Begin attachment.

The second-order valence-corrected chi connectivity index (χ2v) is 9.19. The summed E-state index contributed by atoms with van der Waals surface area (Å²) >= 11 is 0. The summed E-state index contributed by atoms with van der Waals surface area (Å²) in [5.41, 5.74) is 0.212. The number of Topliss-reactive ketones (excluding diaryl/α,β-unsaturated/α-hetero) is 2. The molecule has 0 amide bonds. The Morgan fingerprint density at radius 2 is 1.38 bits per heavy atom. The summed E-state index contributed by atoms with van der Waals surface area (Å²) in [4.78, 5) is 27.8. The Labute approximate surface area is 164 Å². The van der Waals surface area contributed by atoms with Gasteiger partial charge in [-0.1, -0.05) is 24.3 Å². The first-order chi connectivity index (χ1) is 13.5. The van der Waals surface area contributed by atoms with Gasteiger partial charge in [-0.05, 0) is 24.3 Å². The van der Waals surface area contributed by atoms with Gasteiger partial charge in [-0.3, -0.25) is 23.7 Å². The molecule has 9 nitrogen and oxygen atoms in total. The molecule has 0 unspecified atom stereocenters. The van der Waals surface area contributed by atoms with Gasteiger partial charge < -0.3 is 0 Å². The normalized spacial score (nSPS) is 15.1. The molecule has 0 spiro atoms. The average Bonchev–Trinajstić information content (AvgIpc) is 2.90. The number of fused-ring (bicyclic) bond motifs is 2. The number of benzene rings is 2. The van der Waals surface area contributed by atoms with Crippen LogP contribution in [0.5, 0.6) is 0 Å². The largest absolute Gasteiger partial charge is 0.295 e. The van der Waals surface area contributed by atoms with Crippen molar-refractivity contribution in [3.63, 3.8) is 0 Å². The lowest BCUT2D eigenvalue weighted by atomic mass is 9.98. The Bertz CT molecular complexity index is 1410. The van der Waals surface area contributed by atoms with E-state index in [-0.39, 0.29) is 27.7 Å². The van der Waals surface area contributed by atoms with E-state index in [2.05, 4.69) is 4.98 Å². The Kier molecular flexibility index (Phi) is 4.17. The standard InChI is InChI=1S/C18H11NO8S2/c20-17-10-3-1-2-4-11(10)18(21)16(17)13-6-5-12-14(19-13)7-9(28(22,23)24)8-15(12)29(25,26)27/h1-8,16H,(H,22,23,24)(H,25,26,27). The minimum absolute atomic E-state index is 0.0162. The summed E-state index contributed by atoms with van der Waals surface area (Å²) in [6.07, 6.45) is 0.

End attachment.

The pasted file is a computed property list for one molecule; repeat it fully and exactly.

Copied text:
The second-order valence-corrected chi connectivity index (χ2v) is 9.19. The summed E-state index contributed by atoms with van der Waals surface area (Å²) >= 11 is 0. The summed E-state index contributed by atoms with van der Waals surface area (Å²) in [5.41, 5.74) is 0.212. The number of Topliss-reactive ketones (excluding diaryl/α,β-unsaturated/α-hetero) is 2. The molecule has 0 amide bonds. The Morgan fingerprint density at radius 2 is 1.38 bits per heavy atom. The summed E-state index contributed by atoms with van der Waals surface area (Å²) in [4.78, 5) is 27.8. The Labute approximate surface area is 164 Å². The van der Waals surface area contributed by atoms with Gasteiger partial charge in [-0.1, -0.05) is 24.3 Å². The first-order chi connectivity index (χ1) is 13.5. The van der Waals surface area contributed by atoms with Gasteiger partial charge in [-0.05, 0) is 24.3 Å². The van der Waals surface area contributed by atoms with Gasteiger partial charge in [-0.3, -0.25) is 23.7 Å². The molecule has 9 nitrogen and oxygen atoms in total. The molecule has 0 unspecified atom stereocenters. The van der Waals surface area contributed by atoms with Gasteiger partial charge < -0.3 is 0 Å². The normalized spacial score (nSPS) is 15.1. The molecule has 0 spiro atoms. The average Bonchev–Trinajstić information content (AvgIpc) is 2.90. The number of fused-ring (bicyclic) bond motifs is 2. The number of benzene rings is 2. The van der Waals surface area contributed by atoms with Crippen LogP contribution in [0.5, 0.6) is 0 Å². The largest absolute Gasteiger partial charge is 0.295 e. The van der Waals surface area contributed by atoms with Crippen molar-refractivity contribution in [3.63, 3.8) is 0 Å². The lowest BCUT2D eigenvalue weighted by atomic mass is 9.98. The Bertz CT molecular complexity index is 1410. The van der Waals surface area contributed by atoms with E-state index in [-0.39, 0.29) is 27.7 Å². The van der Waals surface area contributed by atoms with E-state index in [2.05, 4.69) is 4.98 Å². The Kier molecular flexibility index (Phi) is 4.17. The standard InChI is InChI=1S/C18H11NO8S2/c20-17-10-3-1-2-4-11(10)18(21)16(17)13-6-5-12-14(19-13)7-9(28(22,23)24)8-15(12)29(25,26)27/h1-8,16H,(H,22,23,24)(H,25,26,27). The minimum absolute atomic E-state index is 0.0162. The summed E-state index contributed by atoms with van der Waals surface area (Å²) in [6.07, 6.45) is 0.